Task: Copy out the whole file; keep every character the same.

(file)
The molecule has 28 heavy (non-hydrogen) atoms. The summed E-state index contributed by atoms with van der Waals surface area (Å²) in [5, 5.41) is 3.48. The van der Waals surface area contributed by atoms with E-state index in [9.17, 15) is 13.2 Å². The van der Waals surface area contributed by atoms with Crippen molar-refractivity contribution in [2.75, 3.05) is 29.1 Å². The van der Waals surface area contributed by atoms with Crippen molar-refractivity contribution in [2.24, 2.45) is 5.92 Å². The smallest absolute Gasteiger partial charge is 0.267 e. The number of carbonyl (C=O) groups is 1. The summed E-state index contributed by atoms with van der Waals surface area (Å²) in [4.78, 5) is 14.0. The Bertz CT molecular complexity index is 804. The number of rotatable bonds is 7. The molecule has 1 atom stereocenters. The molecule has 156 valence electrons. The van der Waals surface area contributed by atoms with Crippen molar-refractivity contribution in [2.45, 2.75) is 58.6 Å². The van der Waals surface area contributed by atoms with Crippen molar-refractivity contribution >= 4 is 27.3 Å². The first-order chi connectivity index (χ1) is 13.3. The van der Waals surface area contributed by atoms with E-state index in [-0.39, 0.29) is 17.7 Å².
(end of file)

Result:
The molecule has 28 heavy (non-hydrogen) atoms. The summed E-state index contributed by atoms with van der Waals surface area (Å²) in [5, 5.41) is 3.48. The van der Waals surface area contributed by atoms with E-state index in [9.17, 15) is 13.2 Å². The van der Waals surface area contributed by atoms with Crippen molar-refractivity contribution in [2.75, 3.05) is 29.1 Å². The van der Waals surface area contributed by atoms with Crippen molar-refractivity contribution in [2.24, 2.45) is 5.92 Å². The smallest absolute Gasteiger partial charge is 0.267 e. The number of carbonyl (C=O) groups is 1. The summed E-state index contributed by atoms with van der Waals surface area (Å²) in [4.78, 5) is 14.0. The Bertz CT molecular complexity index is 804. The number of rotatable bonds is 7. The molecule has 1 atom stereocenters. The molecule has 156 valence electrons. The van der Waals surface area contributed by atoms with Crippen molar-refractivity contribution in [2.45, 2.75) is 58.6 Å². The van der Waals surface area contributed by atoms with Crippen molar-refractivity contribution >= 4 is 27.3 Å². The first-order chi connectivity index (χ1) is 13.3. The van der Waals surface area contributed by atoms with E-state index in [-0.39, 0.29) is 17.7 Å².